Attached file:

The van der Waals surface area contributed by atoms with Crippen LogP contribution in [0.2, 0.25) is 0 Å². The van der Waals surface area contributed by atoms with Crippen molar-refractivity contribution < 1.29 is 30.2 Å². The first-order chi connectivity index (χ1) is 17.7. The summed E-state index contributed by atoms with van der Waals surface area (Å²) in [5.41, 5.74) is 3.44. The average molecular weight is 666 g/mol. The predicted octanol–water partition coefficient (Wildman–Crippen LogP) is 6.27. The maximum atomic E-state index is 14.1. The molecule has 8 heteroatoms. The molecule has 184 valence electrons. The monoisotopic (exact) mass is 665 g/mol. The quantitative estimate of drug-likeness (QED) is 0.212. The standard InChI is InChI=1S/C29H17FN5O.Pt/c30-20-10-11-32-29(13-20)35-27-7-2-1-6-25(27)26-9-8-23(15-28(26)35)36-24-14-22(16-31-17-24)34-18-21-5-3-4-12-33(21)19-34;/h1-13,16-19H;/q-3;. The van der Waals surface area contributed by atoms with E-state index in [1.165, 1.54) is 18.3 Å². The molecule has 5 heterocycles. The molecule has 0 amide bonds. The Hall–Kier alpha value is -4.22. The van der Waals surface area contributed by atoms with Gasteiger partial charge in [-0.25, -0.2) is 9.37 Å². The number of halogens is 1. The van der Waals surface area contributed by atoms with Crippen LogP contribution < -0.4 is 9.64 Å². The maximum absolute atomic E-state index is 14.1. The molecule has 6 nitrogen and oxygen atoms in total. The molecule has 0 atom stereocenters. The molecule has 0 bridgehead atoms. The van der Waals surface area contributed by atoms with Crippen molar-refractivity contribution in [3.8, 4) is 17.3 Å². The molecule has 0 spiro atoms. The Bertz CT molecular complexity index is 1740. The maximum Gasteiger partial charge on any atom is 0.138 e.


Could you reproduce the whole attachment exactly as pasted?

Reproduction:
The van der Waals surface area contributed by atoms with Crippen LogP contribution in [0.2, 0.25) is 0 Å². The van der Waals surface area contributed by atoms with Crippen molar-refractivity contribution < 1.29 is 30.2 Å². The first-order chi connectivity index (χ1) is 17.7. The summed E-state index contributed by atoms with van der Waals surface area (Å²) in [5.41, 5.74) is 3.44. The average molecular weight is 666 g/mol. The predicted octanol–water partition coefficient (Wildman–Crippen LogP) is 6.27. The maximum atomic E-state index is 14.1. The molecule has 8 heteroatoms. The molecule has 184 valence electrons. The monoisotopic (exact) mass is 665 g/mol. The quantitative estimate of drug-likeness (QED) is 0.212. The standard InChI is InChI=1S/C29H17FN5O.Pt/c30-20-10-11-32-29(13-20)35-27-7-2-1-6-25(27)26-9-8-23(15-28(26)35)36-24-14-22(16-31-17-24)34-18-21-5-3-4-12-33(21)19-34;/h1-13,16-19H;/q-3;. The van der Waals surface area contributed by atoms with E-state index in [1.165, 1.54) is 18.3 Å². The molecule has 5 heterocycles. The molecule has 0 amide bonds. The Hall–Kier alpha value is -4.22. The van der Waals surface area contributed by atoms with Gasteiger partial charge in [-0.25, -0.2) is 9.37 Å². The number of halogens is 1. The van der Waals surface area contributed by atoms with Crippen LogP contribution < -0.4 is 9.64 Å². The maximum absolute atomic E-state index is 14.1. The molecule has 6 nitrogen and oxygen atoms in total. The molecule has 0 atom stereocenters. The molecule has 0 bridgehead atoms. The van der Waals surface area contributed by atoms with Crippen molar-refractivity contribution in [3.8, 4) is 17.3 Å². The molecule has 0 spiro atoms. The Bertz CT molecular complexity index is 1740. The maximum Gasteiger partial charge on any atom is 0.138 e.